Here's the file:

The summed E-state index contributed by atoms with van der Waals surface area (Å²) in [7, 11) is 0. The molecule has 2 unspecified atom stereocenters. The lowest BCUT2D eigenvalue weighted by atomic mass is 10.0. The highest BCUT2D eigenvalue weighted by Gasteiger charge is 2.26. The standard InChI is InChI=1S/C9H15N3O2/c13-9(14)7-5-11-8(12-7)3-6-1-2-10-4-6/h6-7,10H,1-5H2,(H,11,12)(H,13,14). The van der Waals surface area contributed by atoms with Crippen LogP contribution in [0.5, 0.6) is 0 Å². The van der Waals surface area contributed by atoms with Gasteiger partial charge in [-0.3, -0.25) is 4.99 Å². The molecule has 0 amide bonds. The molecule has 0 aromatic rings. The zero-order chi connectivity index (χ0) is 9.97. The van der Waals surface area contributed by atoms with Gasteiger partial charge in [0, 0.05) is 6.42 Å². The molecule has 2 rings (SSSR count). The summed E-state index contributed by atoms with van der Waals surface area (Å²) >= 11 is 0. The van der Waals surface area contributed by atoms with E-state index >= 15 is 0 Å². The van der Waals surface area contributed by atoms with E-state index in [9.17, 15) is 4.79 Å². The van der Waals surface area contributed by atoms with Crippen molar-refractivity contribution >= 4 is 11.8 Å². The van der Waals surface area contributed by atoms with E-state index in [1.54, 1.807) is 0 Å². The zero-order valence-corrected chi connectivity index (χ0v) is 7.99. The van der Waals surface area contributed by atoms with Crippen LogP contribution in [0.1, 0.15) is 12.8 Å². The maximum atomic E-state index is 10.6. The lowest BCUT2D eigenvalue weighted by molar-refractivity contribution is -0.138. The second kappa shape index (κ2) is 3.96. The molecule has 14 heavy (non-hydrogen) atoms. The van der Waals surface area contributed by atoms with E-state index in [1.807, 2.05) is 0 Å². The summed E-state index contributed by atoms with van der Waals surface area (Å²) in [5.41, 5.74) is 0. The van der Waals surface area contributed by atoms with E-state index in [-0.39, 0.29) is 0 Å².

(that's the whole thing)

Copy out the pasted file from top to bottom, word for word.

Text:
The summed E-state index contributed by atoms with van der Waals surface area (Å²) in [7, 11) is 0. The molecule has 2 unspecified atom stereocenters. The lowest BCUT2D eigenvalue weighted by atomic mass is 10.0. The highest BCUT2D eigenvalue weighted by Gasteiger charge is 2.26. The standard InChI is InChI=1S/C9H15N3O2/c13-9(14)7-5-11-8(12-7)3-6-1-2-10-4-6/h6-7,10H,1-5H2,(H,11,12)(H,13,14). The van der Waals surface area contributed by atoms with Crippen LogP contribution in [0.5, 0.6) is 0 Å². The van der Waals surface area contributed by atoms with Gasteiger partial charge in [-0.3, -0.25) is 4.99 Å². The molecule has 0 amide bonds. The molecule has 0 aromatic rings. The zero-order chi connectivity index (χ0) is 9.97. The van der Waals surface area contributed by atoms with Gasteiger partial charge in [0, 0.05) is 6.42 Å². The molecule has 2 rings (SSSR count). The summed E-state index contributed by atoms with van der Waals surface area (Å²) >= 11 is 0. The van der Waals surface area contributed by atoms with E-state index >= 15 is 0 Å². The van der Waals surface area contributed by atoms with E-state index in [9.17, 15) is 4.79 Å². The van der Waals surface area contributed by atoms with Crippen molar-refractivity contribution >= 4 is 11.8 Å². The van der Waals surface area contributed by atoms with E-state index in [1.54, 1.807) is 0 Å². The zero-order valence-corrected chi connectivity index (χ0v) is 7.99. The van der Waals surface area contributed by atoms with Crippen LogP contribution in [0.1, 0.15) is 12.8 Å². The maximum atomic E-state index is 10.6. The lowest BCUT2D eigenvalue weighted by molar-refractivity contribution is -0.138. The second kappa shape index (κ2) is 3.96. The molecule has 14 heavy (non-hydrogen) atoms. The van der Waals surface area contributed by atoms with E-state index in [1.807, 2.05) is 0 Å². The summed E-state index contributed by atoms with van der Waals surface area (Å²) in [5.41, 5.74) is 0. The van der Waals surface area contributed by atoms with E-state index in [-0.39, 0.29) is 0 Å².